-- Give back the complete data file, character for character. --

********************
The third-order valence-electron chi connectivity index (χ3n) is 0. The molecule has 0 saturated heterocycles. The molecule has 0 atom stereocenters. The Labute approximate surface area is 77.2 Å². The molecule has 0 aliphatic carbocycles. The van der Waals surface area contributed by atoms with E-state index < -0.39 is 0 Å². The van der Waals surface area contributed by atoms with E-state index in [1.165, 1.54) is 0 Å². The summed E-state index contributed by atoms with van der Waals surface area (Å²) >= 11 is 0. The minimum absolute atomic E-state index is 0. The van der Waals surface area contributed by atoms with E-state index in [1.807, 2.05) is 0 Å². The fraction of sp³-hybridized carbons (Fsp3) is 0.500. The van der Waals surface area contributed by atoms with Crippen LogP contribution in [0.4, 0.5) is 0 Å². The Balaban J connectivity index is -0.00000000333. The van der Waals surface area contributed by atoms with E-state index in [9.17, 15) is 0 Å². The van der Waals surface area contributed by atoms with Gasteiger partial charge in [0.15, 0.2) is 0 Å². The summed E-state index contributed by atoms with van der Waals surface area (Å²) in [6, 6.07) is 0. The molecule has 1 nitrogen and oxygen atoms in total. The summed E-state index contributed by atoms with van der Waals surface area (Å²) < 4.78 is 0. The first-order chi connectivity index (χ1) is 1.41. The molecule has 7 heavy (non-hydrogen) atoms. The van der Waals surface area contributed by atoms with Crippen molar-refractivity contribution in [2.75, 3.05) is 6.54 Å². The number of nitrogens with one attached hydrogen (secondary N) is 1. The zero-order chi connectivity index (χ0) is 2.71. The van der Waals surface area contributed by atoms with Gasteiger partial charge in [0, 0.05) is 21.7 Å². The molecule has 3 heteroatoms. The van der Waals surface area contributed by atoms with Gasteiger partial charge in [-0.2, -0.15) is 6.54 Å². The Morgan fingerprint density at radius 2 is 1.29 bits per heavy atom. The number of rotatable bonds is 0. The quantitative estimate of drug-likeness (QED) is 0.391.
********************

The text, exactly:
The third-order valence-electron chi connectivity index (χ3n) is 0. The molecule has 0 saturated heterocycles. The molecule has 0 atom stereocenters. The Labute approximate surface area is 77.2 Å². The molecule has 0 aliphatic carbocycles. The van der Waals surface area contributed by atoms with E-state index < -0.39 is 0 Å². The van der Waals surface area contributed by atoms with E-state index in [1.165, 1.54) is 0 Å². The summed E-state index contributed by atoms with van der Waals surface area (Å²) >= 11 is 0. The minimum absolute atomic E-state index is 0. The van der Waals surface area contributed by atoms with E-state index in [1.807, 2.05) is 0 Å². The fraction of sp³-hybridized carbons (Fsp3) is 0.500. The van der Waals surface area contributed by atoms with Crippen LogP contribution in [0.4, 0.5) is 0 Å². The Balaban J connectivity index is -0.00000000333. The van der Waals surface area contributed by atoms with E-state index in [9.17, 15) is 0 Å². The van der Waals surface area contributed by atoms with Gasteiger partial charge in [0.15, 0.2) is 0 Å². The summed E-state index contributed by atoms with van der Waals surface area (Å²) in [6, 6.07) is 0. The molecule has 1 nitrogen and oxygen atoms in total. The summed E-state index contributed by atoms with van der Waals surface area (Å²) < 4.78 is 0. The first-order chi connectivity index (χ1) is 1.41. The molecule has 7 heavy (non-hydrogen) atoms. The van der Waals surface area contributed by atoms with Crippen molar-refractivity contribution in [2.75, 3.05) is 6.54 Å². The number of nitrogens with one attached hydrogen (secondary N) is 1. The zero-order chi connectivity index (χ0) is 2.71. The van der Waals surface area contributed by atoms with Gasteiger partial charge in [0, 0.05) is 21.7 Å². The molecule has 3 heteroatoms. The van der Waals surface area contributed by atoms with Gasteiger partial charge in [-0.2, -0.15) is 6.54 Å². The Morgan fingerprint density at radius 2 is 1.29 bits per heavy atom. The number of rotatable bonds is 0. The quantitative estimate of drug-likeness (QED) is 0.391.